Be Nice, Louisville

Hey Louisville, you better be nice—and not just to avoid the Naughty List of a certain cookie-loving someone. You may not have known it, but on November 11 of last year Mayor Fischer signed his name to the Charter for Compassion, making Louisville the largest “Compassionate City” in America.

Signing the charter is part of our city’s attempt to meet the three precepts of Mayor Greg Fischer: one—health; two—life-long learning; and, of course, three—compassion.

Now don’t worry, you’re not signed up for any mandatory volunteer work. The Charter for Compassion is meant to be a kind of contract with the Golden Rule. Yeah, remember that one from Sunday school? “Do unto others as you would have them do unto you.” The idea behind the Charter for Compassion is that virtually every religion and moral system contains this mantra. Signing the charter means that you agree to do your utmost to uphold this ancient principle of empathy.

But more than an idea, the Charter for Compassion also calls its signers to action—and good Samaritans all over our city are rising to the occasion. Compassion fever seems to have infiltrated a multitude of local organizations: the University of Louisville, Spalding, the Fund for the Arts, and Greater Louisville Inc., to name a few. And a pretty mixed crowd has got the bug—from professors, to business owners, to retirees, to Mennonites—even our furry friends will participate in creating a more compassionate Louisville.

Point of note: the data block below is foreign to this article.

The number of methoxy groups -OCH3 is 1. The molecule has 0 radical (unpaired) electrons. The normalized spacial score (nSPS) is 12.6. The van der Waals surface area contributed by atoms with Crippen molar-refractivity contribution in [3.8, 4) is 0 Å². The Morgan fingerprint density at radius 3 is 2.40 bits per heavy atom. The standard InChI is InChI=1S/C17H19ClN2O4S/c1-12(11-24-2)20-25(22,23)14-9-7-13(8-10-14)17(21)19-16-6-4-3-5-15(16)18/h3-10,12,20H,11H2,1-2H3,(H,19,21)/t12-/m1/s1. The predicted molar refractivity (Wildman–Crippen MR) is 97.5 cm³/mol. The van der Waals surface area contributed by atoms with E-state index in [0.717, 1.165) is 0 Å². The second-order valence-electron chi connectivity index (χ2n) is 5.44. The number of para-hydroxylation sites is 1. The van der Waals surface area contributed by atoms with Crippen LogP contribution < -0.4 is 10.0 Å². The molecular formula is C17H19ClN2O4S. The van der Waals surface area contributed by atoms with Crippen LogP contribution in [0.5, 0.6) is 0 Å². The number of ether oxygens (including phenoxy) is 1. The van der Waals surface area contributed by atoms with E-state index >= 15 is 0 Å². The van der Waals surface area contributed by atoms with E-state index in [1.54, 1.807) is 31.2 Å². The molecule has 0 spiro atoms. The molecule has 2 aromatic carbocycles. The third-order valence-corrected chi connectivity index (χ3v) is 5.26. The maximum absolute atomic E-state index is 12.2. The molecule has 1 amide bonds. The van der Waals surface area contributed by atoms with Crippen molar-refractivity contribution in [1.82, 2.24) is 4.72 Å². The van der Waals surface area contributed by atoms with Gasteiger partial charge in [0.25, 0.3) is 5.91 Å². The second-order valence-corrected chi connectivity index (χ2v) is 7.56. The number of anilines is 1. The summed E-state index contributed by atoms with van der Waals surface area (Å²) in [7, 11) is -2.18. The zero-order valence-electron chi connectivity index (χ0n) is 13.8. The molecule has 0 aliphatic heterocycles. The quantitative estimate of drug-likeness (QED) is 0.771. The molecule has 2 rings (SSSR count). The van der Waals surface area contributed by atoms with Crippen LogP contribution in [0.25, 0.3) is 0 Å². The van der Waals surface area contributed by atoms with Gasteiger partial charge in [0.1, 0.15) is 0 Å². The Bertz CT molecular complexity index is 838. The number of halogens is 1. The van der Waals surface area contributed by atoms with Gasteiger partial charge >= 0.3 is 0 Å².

Camille Britt-McManus is a volunteer for Compassionate Cities, the international organization behind the charter. She says that when Mayor Fischer signed the charter, he put Louisville on track to become a Model Compassionate City. Assuming all goes well, the International Campaign for Compassionate Cities will look to Louisville as its how-to.

And how does Louisville go about fulfilling its contract with kindness? Increasing volunteerism and doing a better job of looking after the hungry and homeless is part of it. But according to Britt-McManus, the effort to make Louisville a Compassionate City has to start at the individual level. “It boils down to being compassionate ourselves. If we can see it in ourselves, we can facilitate it in other people,” said Britt-McManus.

So, if you think the Golden Rule is where it’s at, sign the Charter for Compassion, with your own name.